From here the ferries depart that daily connect the city with the Frioul islands.

The service is guaranteed by Frioul – If Express.


Check for updates on the official website of the Chateau d'If because it was closed during the last French lockdown and not yet reopened. At the moment (April 2021, a reopening date is not yet planned.

The boats stop first at If and then at Ratonneau.
To get to the Castle it will take you about 20 minutes of crossing.

The cost of the ferry is € 10,80 for the round trip (only for the islet of If) and € 16,20 to reach the other islands of Frioul.

The boats leave every day, but the times vary according to the season and weather conditions: in case of bad weather or strong wind, in fact, the ferries do not dock at If.

Generally, however, the first run is made around 6.30 in the morning and the last between 22.30 and 23.30.

I recommend that you arrive early in the morning as the queues are usually very long.

Costs and timetables

The visit to the Castello d'If takes place independently and at the ticket office you will be given a brochure with some information.

The ticket price is € 6 per person (and does not include transport by ferry to the island).

You have two choices basically to visit it:

1 - go to the ticket office in the morning and risk long queues under the scorching sun, but which honestly has an advantage: given the strong winds and the rough sea, visits are not always allowed because the ferries are unable to dock. By going directly you do not risk hunting for money unnecessarily.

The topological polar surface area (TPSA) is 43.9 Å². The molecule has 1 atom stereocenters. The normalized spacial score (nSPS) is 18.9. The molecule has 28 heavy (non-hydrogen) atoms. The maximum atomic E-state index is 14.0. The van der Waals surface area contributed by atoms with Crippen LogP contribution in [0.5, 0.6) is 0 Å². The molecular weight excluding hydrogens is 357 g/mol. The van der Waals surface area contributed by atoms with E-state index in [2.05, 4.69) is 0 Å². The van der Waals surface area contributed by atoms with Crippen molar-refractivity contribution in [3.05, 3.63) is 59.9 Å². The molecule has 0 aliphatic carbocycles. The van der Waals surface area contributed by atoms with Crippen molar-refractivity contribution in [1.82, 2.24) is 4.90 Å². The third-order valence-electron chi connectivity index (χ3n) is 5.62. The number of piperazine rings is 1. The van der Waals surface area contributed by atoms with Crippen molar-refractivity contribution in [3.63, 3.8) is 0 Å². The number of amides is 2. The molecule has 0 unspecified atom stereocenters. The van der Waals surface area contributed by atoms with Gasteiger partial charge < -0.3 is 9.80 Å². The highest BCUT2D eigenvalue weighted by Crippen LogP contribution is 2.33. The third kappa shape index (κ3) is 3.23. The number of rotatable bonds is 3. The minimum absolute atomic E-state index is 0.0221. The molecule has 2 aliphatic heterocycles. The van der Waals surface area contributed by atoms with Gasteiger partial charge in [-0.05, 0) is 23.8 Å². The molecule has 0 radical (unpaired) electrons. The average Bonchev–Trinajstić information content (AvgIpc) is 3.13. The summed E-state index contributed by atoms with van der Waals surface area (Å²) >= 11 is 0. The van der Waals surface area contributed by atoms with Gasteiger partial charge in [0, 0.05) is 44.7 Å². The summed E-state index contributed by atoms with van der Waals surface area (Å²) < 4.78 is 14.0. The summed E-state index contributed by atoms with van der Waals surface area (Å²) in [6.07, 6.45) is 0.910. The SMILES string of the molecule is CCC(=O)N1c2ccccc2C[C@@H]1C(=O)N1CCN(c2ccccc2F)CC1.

2 - Buy tickets online which are two: one for the ferry and one for the entrance. You skip the lines, but in case of unavailability, if you had to leave the next day, you would have missed the visit.

The Castle is open in the following timetables:

From April 1st to September 30th: Tuesday to Sunday, 10:30 am to 17:15 pm.

From 1st October to 30th March: Tuesday to Sunday, from 10:00 to 17:00.

I hope I have left you all the information you need to better organize your visit to the Castello d'If.

Final impressions on the visit to the Castello D'If

I did not have high expectations, however, for me it is worth visiting even if my impressions are a bit 'let's say, mixed.

On the one hand, it is a place with an incredible atmosphere: if you stand at the top of the main tower, with the sea breeze caressing your face and the beautiful views, with history and legends oozing from the walls, this it's a great place.

On the other hand, there isn't much to see in the former prison cells. Most (with a few exceptions) are empty rooms.

The cost of the journey and entry is not cheap but not that much: in the end it is money well spent even just for the boat ride with the splendid views of the Port of Marseille and sincerely wandering around the rooms, cells, stairs and the walls is quite fun.

So, as far as I'm concerned, if you ask me if it's worth it, I would say yes.

It's one of the highlights of a visit to Marseille and with good reason. Chateau D'If is however a very impressive sight.

The fact that it is still standing after nearly 500 years, the fact that it allows you to learn a little about the history and the cruel and inhumane conditions people have been subjected to are worth the price of the visit alone.